Payback Period Analysis

The payback period is the expected number of years of operation required to recover an initial investment. When project cash flows are discounted using an appropriate cost of capital, the discounted payback period is the expected number of years required to recover the initial investment from discounted net cash flows. Payback period calculation is quick and easy using actual or discounted net cash flows. In equation form, the payback period is

Payback Period = Number of Years to Recover Investment

The payback period can be thought of as a breakeven time period. The shorter the payback period, the more desirable the investment project. The longer the payback period, the less desirable the investment project.

To illustrate, consider the SVCC capital investment project discussed earlier. Table 15.4 shows net cash flows per year over the entire 8-year planning period in nominal dollars, as well as in dollars discounted using the firm's 15 percent cost of capital. In nominal dollars, the total amount of investment is $25.8 million, which is the sum of the dollar outlays given in the first three rows of column 2. As shown in the third row of column 3, a negative $25.8 million is also the cumulative value of the nominal net cash flow as of the end of year 2, just prior to the beginning of plant operations. When the nominal cash outlay of $25.8 million is discounted using the firm's 15 percent cost of capital, the present value of the investment cash outlay is $20,254,820, the sum of discounted cash outlays given in the first three rows of column 5. As shown in the third row of column 6, a negative $20,254,820 is also the cumulative value of net discounted cash flow as of the end of year 2, just prior to the beginning of plant operations.

Based on nominal dollar cash outflows and inflows, the payback period is completed between the end of year 5, when the cumulative net nominal cash flow is a negative $2,490,280, and the end of year 6, when the cumulative net nominal cash flow is a positive $5,652,843. Using nominal dollars, the payback period in years is calculated as

Nominal Payback Period = 5.00 + $2,490,280/$8,143,123

Based on cash outflows and inflows discounted using the firm's 15 percent cost of capital, the payback period is completed between the end of year 7, when the cumulative net discounted cash flow is a negative $169,717, and the end of year 8, when the cumulative net discounted cash flow is a positive $7,732,321. Using discounted net cash flows, the payback period in years is calculated as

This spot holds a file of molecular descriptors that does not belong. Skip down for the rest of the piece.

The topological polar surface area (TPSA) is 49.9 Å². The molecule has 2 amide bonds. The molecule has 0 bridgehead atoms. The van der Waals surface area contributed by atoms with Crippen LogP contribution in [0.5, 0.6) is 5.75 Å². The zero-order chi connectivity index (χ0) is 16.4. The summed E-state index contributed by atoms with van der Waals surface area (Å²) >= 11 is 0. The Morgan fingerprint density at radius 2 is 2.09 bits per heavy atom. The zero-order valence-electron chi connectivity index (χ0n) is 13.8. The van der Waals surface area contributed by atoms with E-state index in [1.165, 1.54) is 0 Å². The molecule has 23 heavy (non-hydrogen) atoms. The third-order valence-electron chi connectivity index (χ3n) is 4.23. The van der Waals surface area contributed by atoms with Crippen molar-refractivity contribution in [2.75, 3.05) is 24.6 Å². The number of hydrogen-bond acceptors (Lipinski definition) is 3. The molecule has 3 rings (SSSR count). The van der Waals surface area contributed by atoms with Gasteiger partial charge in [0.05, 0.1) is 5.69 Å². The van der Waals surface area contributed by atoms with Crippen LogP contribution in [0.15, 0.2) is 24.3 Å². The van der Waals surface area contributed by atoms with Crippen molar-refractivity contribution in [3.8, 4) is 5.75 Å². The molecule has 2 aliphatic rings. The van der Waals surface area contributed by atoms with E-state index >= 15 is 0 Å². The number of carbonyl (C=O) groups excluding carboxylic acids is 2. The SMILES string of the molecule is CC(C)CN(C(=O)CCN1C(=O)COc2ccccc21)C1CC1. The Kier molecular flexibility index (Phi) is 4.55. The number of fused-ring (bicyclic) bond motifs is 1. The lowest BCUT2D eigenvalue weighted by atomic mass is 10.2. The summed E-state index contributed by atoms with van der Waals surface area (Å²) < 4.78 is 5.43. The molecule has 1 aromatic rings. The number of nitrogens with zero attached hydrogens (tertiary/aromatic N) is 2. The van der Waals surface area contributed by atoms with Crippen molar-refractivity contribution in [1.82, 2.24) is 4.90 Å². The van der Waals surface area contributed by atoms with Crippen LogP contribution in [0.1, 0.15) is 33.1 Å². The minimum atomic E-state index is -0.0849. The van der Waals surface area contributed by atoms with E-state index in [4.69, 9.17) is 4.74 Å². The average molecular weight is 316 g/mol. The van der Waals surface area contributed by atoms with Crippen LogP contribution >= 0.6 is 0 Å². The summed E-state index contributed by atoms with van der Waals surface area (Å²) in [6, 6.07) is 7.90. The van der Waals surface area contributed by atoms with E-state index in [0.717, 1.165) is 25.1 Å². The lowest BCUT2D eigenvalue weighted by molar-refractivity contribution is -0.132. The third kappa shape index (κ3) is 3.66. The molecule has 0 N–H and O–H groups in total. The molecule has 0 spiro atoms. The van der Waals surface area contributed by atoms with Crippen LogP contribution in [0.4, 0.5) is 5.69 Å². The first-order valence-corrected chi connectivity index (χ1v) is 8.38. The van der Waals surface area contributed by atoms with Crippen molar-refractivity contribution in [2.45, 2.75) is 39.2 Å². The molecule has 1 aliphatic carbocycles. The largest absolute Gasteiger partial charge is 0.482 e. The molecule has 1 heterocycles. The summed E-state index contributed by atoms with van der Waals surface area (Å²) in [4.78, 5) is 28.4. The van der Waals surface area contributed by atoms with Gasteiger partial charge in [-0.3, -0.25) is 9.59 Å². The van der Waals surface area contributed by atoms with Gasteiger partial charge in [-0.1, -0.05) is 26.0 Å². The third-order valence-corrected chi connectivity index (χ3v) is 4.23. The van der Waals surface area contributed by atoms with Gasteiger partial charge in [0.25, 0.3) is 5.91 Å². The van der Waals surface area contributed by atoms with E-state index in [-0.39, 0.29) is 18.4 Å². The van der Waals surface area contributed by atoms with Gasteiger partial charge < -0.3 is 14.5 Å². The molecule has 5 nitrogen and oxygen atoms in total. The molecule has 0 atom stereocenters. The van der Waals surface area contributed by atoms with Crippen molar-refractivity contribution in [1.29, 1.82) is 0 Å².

Discounted Payback Period = 7.00 + $169,717/$7,902,039

Of course, these payback period calculations are based on the typical assumption that cash inflows are received continuously throughout the operating period. If cash inflows are received only at the end of the operating period, then the nominal payback period in this example would be 6 years and the discounted payback period would be 8 years. The exact length of the payback period depends on underlying assumptions concerning the pattern of cash inflows.

Note that the payback period is a breakeven calculation in that if cash flows come in at the expected rate until the payback year, the project will break even in an accounting sense. However, the nominal payback period does not take into account the cost of capital; the cost of the debt and equity used to undertake the project is not reflected in the cash flow calculation. The discounted payback period does take account of capital costs—it shows the breakeven year after covering debt and equity costs. Both payback methods have the serious deficiency of not taking into account any cash flows beyond the payback year. Other capital budgeting decision rules are more likely to lead to better project rankings and selections. The discounted payback period, however, does provide useful information about how long funds will be tied up in a project. The shorter the discounted payback period, the greater the project's liquidity. Also, cash flows expected in the distant future are generally regarded as riskier than near-term cash flows. Therefore, the discounted payback period is a useful but rough measure of liquidity and project risk.

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